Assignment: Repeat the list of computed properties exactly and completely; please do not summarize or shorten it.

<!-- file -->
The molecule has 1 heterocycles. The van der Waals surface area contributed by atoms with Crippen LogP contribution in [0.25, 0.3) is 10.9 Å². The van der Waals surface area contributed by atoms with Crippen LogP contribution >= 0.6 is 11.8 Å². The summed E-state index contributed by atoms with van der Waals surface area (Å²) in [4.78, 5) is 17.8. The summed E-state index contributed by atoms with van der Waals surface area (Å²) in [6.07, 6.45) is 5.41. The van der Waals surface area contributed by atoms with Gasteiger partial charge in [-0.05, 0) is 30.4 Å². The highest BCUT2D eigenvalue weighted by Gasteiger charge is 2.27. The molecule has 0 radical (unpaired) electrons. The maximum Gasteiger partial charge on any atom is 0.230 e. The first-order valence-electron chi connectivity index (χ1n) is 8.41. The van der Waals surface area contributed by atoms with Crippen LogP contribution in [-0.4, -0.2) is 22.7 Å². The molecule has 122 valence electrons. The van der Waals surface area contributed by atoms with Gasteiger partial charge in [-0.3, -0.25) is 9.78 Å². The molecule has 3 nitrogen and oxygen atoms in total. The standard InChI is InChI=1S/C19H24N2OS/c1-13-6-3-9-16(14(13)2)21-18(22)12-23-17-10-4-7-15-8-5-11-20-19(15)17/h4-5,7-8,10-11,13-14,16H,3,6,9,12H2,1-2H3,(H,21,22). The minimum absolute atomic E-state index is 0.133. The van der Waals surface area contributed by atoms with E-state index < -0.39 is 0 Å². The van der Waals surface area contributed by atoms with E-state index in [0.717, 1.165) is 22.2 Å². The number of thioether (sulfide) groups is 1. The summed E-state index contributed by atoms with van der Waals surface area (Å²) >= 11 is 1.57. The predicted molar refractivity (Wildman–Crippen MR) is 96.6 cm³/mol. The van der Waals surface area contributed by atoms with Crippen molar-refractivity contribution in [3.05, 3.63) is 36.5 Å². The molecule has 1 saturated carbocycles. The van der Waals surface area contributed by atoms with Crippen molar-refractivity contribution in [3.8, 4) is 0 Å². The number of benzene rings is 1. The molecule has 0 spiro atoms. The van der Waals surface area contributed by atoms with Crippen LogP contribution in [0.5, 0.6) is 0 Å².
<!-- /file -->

The molecule has 1 heterocycles. The van der Waals surface area contributed by atoms with Crippen LogP contribution in [0.25, 0.3) is 10.9 Å². The van der Waals surface area contributed by atoms with Crippen LogP contribution >= 0.6 is 11.8 Å². The summed E-state index contributed by atoms with van der Waals surface area (Å²) in [4.78, 5) is 17.8. The summed E-state index contributed by atoms with van der Waals surface area (Å²) in [6.07, 6.45) is 5.41. The van der Waals surface area contributed by atoms with Gasteiger partial charge in [-0.05, 0) is 30.4 Å². The highest BCUT2D eigenvalue weighted by Gasteiger charge is 2.27. The molecule has 0 radical (unpaired) electrons. The maximum Gasteiger partial charge on any atom is 0.230 e. The first-order valence-electron chi connectivity index (χ1n) is 8.41. The van der Waals surface area contributed by atoms with Crippen LogP contribution in [-0.4, -0.2) is 22.7 Å². The molecule has 122 valence electrons. The van der Waals surface area contributed by atoms with Gasteiger partial charge in [-0.3, -0.25) is 9.78 Å². The molecule has 3 nitrogen and oxygen atoms in total. The standard InChI is InChI=1S/C19H24N2OS/c1-13-6-3-9-16(14(13)2)21-18(22)12-23-17-10-4-7-15-8-5-11-20-19(15)17/h4-5,7-8,10-11,13-14,16H,3,6,9,12H2,1-2H3,(H,21,22). The minimum absolute atomic E-state index is 0.133. The van der Waals surface area contributed by atoms with E-state index < -0.39 is 0 Å². The van der Waals surface area contributed by atoms with E-state index in [0.717, 1.165) is 22.2 Å². The number of thioether (sulfide) groups is 1. The summed E-state index contributed by atoms with van der Waals surface area (Å²) >= 11 is 1.57. The predicted molar refractivity (Wildman–Crippen MR) is 96.6 cm³/mol. The van der Waals surface area contributed by atoms with Crippen molar-refractivity contribution in [3.05, 3.63) is 36.5 Å². The molecule has 1 saturated carbocycles. The van der Waals surface area contributed by atoms with Crippen molar-refractivity contribution in [3.8, 4) is 0 Å². The number of benzene rings is 1. The molecule has 0 spiro atoms. The van der Waals surface area contributed by atoms with Crippen LogP contribution in [0.5, 0.6) is 0 Å².